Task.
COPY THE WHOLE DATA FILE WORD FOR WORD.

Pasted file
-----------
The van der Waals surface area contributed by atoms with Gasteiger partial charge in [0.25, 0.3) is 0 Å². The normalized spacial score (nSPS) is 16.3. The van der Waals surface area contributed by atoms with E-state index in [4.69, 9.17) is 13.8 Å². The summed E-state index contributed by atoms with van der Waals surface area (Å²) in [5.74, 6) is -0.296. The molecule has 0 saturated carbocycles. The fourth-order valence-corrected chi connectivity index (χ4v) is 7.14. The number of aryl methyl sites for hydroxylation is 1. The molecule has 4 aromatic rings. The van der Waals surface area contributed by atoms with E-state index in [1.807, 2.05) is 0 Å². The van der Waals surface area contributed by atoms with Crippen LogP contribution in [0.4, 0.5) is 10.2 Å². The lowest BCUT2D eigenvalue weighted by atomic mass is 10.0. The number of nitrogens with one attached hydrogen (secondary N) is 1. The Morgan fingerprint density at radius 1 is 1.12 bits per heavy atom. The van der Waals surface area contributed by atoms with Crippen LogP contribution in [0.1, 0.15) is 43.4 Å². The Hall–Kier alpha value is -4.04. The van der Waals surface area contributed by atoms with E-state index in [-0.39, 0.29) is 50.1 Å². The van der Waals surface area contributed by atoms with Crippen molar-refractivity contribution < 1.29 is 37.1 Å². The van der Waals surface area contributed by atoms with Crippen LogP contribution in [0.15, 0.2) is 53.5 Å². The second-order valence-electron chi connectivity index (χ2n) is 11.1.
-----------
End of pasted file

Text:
The van der Waals surface area contributed by atoms with Gasteiger partial charge in [0.25, 0.3) is 0 Å². The normalized spacial score (nSPS) is 16.3. The van der Waals surface area contributed by atoms with E-state index in [4.69, 9.17) is 13.8 Å². The summed E-state index contributed by atoms with van der Waals surface area (Å²) in [5.74, 6) is -0.296. The molecule has 0 saturated carbocycles. The fourth-order valence-corrected chi connectivity index (χ4v) is 7.14. The number of aryl methyl sites for hydroxylation is 1. The molecule has 4 aromatic rings. The van der Waals surface area contributed by atoms with E-state index in [1.807, 2.05) is 0 Å². The van der Waals surface area contributed by atoms with Crippen LogP contribution in [0.4, 0.5) is 10.2 Å². The lowest BCUT2D eigenvalue weighted by atomic mass is 10.0. The number of nitrogens with one attached hydrogen (secondary N) is 1. The Morgan fingerprint density at radius 1 is 1.12 bits per heavy atom. The van der Waals surface area contributed by atoms with Crippen LogP contribution in [0.1, 0.15) is 43.4 Å². The Hall–Kier alpha value is -4.04. The van der Waals surface area contributed by atoms with E-state index in [-0.39, 0.29) is 50.1 Å². The van der Waals surface area contributed by atoms with Crippen molar-refractivity contribution < 1.29 is 37.1 Å². The van der Waals surface area contributed by atoms with Crippen LogP contribution in [0.15, 0.2) is 53.5 Å². The second-order valence-electron chi connectivity index (χ2n) is 11.1.